TIFF-FX tiff stalls IETF fax stds?

Rohit Khare Rohit@KnowNow.com
Tue, 14 Aug 2001 10:48:09 -0700


Klensin and Freed are doing a proper job of throwing a yellow flag on 
the field. In fact, it IS quite scary that two companies that are 
fairly savvy with the IETF standards process would push off IP 
licensing issues this far into the process. I'm sure that Dell-VESA 
accusations are flying furiously.

Homework: define "estoppel by fiat" :-)

-- Rohit Khare

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Adobe, Xerox tiff slows Internet fax standard

August 13, 2001 Posted: 8:30 a.m. EDT (1230 GMT)
By Carolyn Duffy Marsan

                       (IDG) -- The Internet Engineering Task Force 
has slammed the brakes on
                       its plans to develop a common way of sending 
faxes over the Internet, due
                       to last-minute licensing problems between 
rivals Adobe Systems and
                       Xerox.

                       After five years of development, the IETF's 
Internet Fax working group was
                       ready to publish a series of documents as draft 
standards. But the documents,
                       whic h rely heavily on technology from Adobe 
and Xerox, were put on hold
                       recently pending a review of intellectual 
property claims.

                       At issue is the working group's plan to use 
Adobe's Tag Image File Format
                       (TIFF) to represent the content and structure 
of fax communications sent as
                       e-mail messages over the 'Net. The IETF chose 
TIFF because it is widely
                       supported in e-mail clients, fax machines and 
fax applications. However, TIFF
                       supports only black and white documents.

                       The IETF working group extended TIFF to support 
color documents using
                       encoding technology called Mixed Raster Content 
(MRC) from Xerox. The
                       resulting protocol was dubbed TIFF-FX for TIFF 
for Fax Extended. Authors of
                       the TIFF-FX document, which was written last 
November, include engineers
                       from Adobe, Xerox, Nortel and Brooktrout.

                       However, Adobe now claims that the IETF has 
overstepped its bounds in using
                       its TIFF technology in TIFF-FX. Adobe refuses 
to support TIFF-FX unless
                       Xerox releases rights for its MRC technology to Adobe.

                       Xerox, meanwhile, won't back TIFF-FX unless 
Adobe promises to support the
                       standard in its next version of TIFF, TIFF 7.0, 
which Adobe hasn't committed
                       to ship.

                       "We've gotten ourselves into a scary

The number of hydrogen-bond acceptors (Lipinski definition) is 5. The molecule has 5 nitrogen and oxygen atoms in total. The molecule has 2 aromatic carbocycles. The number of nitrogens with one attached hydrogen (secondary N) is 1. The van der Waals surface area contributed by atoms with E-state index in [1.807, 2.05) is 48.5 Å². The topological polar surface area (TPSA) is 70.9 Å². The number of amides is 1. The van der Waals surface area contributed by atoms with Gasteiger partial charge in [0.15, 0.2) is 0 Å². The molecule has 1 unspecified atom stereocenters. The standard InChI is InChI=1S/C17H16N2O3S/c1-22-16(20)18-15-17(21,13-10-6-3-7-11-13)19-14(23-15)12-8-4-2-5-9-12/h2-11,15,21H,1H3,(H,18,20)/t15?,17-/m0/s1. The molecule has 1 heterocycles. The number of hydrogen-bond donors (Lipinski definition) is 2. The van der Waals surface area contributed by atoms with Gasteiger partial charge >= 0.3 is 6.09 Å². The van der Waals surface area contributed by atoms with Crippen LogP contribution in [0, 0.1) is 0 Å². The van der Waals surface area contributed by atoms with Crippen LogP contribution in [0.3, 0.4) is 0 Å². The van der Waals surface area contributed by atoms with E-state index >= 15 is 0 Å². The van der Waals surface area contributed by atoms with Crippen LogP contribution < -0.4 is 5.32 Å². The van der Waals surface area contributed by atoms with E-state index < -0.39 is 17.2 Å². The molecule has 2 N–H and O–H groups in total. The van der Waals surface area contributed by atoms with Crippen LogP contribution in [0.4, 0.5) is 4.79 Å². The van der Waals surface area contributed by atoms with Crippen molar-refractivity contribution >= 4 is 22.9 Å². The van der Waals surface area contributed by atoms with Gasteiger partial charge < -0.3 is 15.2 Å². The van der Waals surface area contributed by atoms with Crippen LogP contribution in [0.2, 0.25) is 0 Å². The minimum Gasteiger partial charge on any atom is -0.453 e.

situation," says John Klensin, chair of the
                       IETF's Internet Architecture Board and
                       vice president for Internet architecture at
                       AT&T. Klensin asked the Internet Fax
                       working group to review its
                       decision-making process to be sure that it
                       wants to go forward with TIFF-FX.

                       "It's late in the game ... and we're at a dead
                       stop," Klensin admits.

                       In addition to the intellectual property
                       problems, the Internet Fax working group
                       is facing criticism because it didn't design
                       TIFF-FX to work with Adobe's current
                       version of TIFF.

                       "I'm seriously annoyed by the [intellectual
                       property rights] issues, but I'm even more
                       concerned about the lack of
                       interoperability," Klensin adds.

                       While the IETF regularly faces licensing
                       issues, the Adobe/Xerox wrangling was a
                       surprise because both companies agreed
                       several years ago to contribute technology
                       to TIFF-FX.

                       "Never, in my experience, has the IETF
                       seen such a ridiculous flap over intellectual
                       property rights," says Ned Freed, co-chair
                       of the IETF's Applications Area, which
                       oversees the Internet Fax working group.
                       Freed is a distinguished engineer with Sun.

                       The IETF's Internet Fax working group is
                       designing protocols that allow companies
                       to send and receive faxes over the Internet
                       at a lesser cost than transmitting over the
                       telephone system. Internet Fax allows end users 
to send or receive faxes as
                       e-mail attachments or as hard copy documents 
printed out by Internet-enabled
                       fax machines.

                       Two dozen members of the Internet Fax working 
group gathered at the meeting
                       here decided to review and revamp the TIFF-FX 
documents with the
                       Adobe/Xerox controversy in mind. The likely 
solution is for the group to
                       replace TIFF-FX with plain old TIFF, which 
eliminates Adobe's intellectual
                       property concerns and offers interoperability 
with existing TIFF-based systems.

                       "If they just remove the extensions from the 
specification, they can move
                       forward and quickly get the document done," 
Freed says. "Otherwise, if they
                       decide to make major changes like add color in 
a different way, it could be a
                       six-month delay."